12. David Hume – If all knowledge comes through the senses, does substance exist? Probably not
  13. Kant – some things come from outside experience, are a priori – such as time
  14. If asked what is metal? You would reply it is hard, reflective, cold, etc. but all these things are sensed, are perceptions. There is no substance
  15. Whenever someone is fanatical about something it is because it is in doubt. Nobody goes wild about the sun rising because it is quite sure to happen
  16. When working on anything you must be calm and serene or else you will work your negative feelings into your work
  17. Today’s divorce of art and technology is completely unnatural. They are one and the same
  18. If you look back at the path you’ve taken, a pattern might emerge. You can try to project that pattern forward to see where it might lead you
  19. The narrator gets caught up in trying to define what quality is and when he was a professor he asked his class for help. Nobody had any luck and they determined that quality cannot be defined. However, he argues that something cannot exist if it cannot be defined
  20. Anything whose goal is self-glorification is bound to lead to disaster
  21. By saying that quality cannot be defined he takes it out of the realm of the rational. No more people trying to define what makes art “good”
  22. A thing exists if the world can’t function normally without it. With this, arts, sports and most jobs but would disappear but logic would remain largely unchanged. By this definition quality exists
  23. By holding quality undefined he splits world between Romantic and Classic, artistic and technological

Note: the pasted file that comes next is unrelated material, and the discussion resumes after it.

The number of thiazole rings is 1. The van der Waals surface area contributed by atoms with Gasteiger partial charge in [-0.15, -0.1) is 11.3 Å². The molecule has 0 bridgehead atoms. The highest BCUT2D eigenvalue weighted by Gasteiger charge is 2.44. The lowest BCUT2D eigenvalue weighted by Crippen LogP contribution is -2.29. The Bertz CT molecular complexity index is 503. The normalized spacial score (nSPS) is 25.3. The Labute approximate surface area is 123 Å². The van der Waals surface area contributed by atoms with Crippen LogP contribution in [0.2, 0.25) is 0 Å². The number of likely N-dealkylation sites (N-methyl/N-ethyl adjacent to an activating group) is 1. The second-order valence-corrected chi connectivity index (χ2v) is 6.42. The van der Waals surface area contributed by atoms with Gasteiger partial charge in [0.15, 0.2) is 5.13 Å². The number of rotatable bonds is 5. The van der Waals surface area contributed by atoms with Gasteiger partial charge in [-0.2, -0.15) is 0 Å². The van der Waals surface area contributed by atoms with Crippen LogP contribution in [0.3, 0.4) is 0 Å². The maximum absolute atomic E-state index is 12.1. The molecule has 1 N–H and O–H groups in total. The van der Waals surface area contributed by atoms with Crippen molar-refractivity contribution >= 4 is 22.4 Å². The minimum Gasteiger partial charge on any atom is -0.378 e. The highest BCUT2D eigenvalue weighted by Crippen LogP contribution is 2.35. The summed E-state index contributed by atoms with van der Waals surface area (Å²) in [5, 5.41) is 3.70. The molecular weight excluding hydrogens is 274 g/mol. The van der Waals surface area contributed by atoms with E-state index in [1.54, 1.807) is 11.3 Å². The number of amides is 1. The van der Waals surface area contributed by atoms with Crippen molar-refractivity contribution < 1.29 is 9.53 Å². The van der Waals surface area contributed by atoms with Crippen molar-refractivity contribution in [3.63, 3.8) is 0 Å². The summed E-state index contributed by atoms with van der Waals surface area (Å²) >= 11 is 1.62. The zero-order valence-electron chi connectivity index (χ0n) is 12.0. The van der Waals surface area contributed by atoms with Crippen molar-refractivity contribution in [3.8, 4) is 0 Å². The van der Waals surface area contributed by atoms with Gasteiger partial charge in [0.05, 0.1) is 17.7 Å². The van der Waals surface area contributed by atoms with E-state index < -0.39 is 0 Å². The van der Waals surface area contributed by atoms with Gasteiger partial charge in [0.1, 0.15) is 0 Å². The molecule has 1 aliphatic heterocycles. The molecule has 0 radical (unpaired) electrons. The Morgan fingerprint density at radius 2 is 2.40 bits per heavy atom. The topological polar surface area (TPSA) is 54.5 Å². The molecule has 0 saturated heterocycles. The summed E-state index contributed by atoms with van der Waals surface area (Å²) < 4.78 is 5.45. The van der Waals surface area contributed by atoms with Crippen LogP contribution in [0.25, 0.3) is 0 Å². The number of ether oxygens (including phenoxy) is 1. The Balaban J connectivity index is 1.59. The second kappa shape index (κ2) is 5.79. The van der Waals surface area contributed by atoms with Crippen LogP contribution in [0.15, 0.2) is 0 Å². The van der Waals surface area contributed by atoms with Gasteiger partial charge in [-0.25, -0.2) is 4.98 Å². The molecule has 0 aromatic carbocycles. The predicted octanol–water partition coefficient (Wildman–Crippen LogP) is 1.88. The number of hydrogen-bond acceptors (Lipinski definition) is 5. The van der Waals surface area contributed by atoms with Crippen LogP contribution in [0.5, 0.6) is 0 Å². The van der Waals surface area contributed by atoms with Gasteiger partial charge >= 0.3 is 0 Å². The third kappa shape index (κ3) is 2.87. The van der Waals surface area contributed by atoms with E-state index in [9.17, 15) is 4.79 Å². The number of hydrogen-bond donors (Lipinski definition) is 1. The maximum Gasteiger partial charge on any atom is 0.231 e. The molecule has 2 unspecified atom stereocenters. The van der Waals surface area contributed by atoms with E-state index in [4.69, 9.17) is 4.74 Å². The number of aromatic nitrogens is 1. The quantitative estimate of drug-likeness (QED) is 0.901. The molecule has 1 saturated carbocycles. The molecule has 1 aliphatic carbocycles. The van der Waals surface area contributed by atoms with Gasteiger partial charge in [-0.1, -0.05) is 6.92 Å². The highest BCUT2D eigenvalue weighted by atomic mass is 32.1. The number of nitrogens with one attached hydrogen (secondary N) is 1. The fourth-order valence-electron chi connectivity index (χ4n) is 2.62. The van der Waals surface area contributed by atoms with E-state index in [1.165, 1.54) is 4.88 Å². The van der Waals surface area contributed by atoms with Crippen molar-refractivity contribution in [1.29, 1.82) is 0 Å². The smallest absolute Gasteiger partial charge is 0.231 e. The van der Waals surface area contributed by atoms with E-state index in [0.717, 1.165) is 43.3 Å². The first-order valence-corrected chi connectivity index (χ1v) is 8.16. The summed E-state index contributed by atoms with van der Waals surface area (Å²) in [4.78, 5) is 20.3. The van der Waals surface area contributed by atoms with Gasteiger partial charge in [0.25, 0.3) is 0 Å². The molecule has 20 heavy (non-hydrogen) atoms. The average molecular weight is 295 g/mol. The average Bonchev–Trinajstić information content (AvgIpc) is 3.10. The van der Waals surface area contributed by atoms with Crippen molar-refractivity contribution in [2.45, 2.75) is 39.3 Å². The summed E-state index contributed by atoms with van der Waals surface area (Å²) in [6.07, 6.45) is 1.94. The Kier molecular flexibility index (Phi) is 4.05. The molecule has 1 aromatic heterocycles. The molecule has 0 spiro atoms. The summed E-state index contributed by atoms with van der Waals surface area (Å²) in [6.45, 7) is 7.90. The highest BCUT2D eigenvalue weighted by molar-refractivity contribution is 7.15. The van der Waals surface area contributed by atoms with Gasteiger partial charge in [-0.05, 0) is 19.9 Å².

24. Does quality exist in objects or is it subjective?
  25. Determined that quality is neither mind nor matter. It is its own third group. Quality “gave birth” to mind and matter and is therefore not a trinity but a monism
  26. Quality takes you out of yourself and makes you less subjective. It is at the point of where subject and object meet. Quality is not a thing, it is an event
  27. People see quality differently because they have different sets of analogs – different experiences, memories, filters, etc. If people shared all these things exactly they would see quality the same every time
  28. No pure truths as they cannot possibly apply to every person in every situation. Need to look through life in a broader way – Quality and Truth are in fact one. The ancient Greeks divorced Quality and Truth and this was an artificial divorce which causes a lot of frustration
  29. Believes that quality can tie together religion, art and science like nothing else before it
  30. An egoless mental “stuckness” is a precursor to discovering quality
  31. At the moment of pure quality, subject and object are one in the same
  32. Do not separate yourself from your work, your craft. Instead, become one with it and weave quality into it. This deep caring helps you reach peace of mind
  33. There are three types of quietness – physical, mental and values (no desires) with values being the most difficult to achieve
  34. One of his chautauquas is around gumption and gumption traps. Gumption is enthusiasm and good spirits and a trap is anything which diminishes your enthusiasm or frustrates you somehow. There are both external and internal traps. Internal – value and ego. Value rigidity occurs when you can’t revalue something because of your commitment to precious values.
  35. Values create the objects of the world
  36. Mu questions are extremely important – no definite answer, indeterminate state, not applicable, unasking the question,
  37. Looking at things dualistically is what causes evil – all is one
  38. Aim to make as many quality decisions as this will have a ripple effect and influence others to also make quality decisions
  39. Reason should be subordinate to quality. Should never pursue the reasonable if it is no good
What I got out of it
  1. One of the few books I decided to reread and thought it was equally as amazing. His deep dive into quality is unbeleivable
An interesting summary of Zen and the Art of Motorcycle Maintenance
Categories
Books

Lila: An Inquiry Into Morals by Robert Pirsig

The Rabbit Hole is written by Blas Moros. To support, sign up for the newsletter, become a patron, and/or join The Latticework. Original Design by Thilo Konzok.

Summary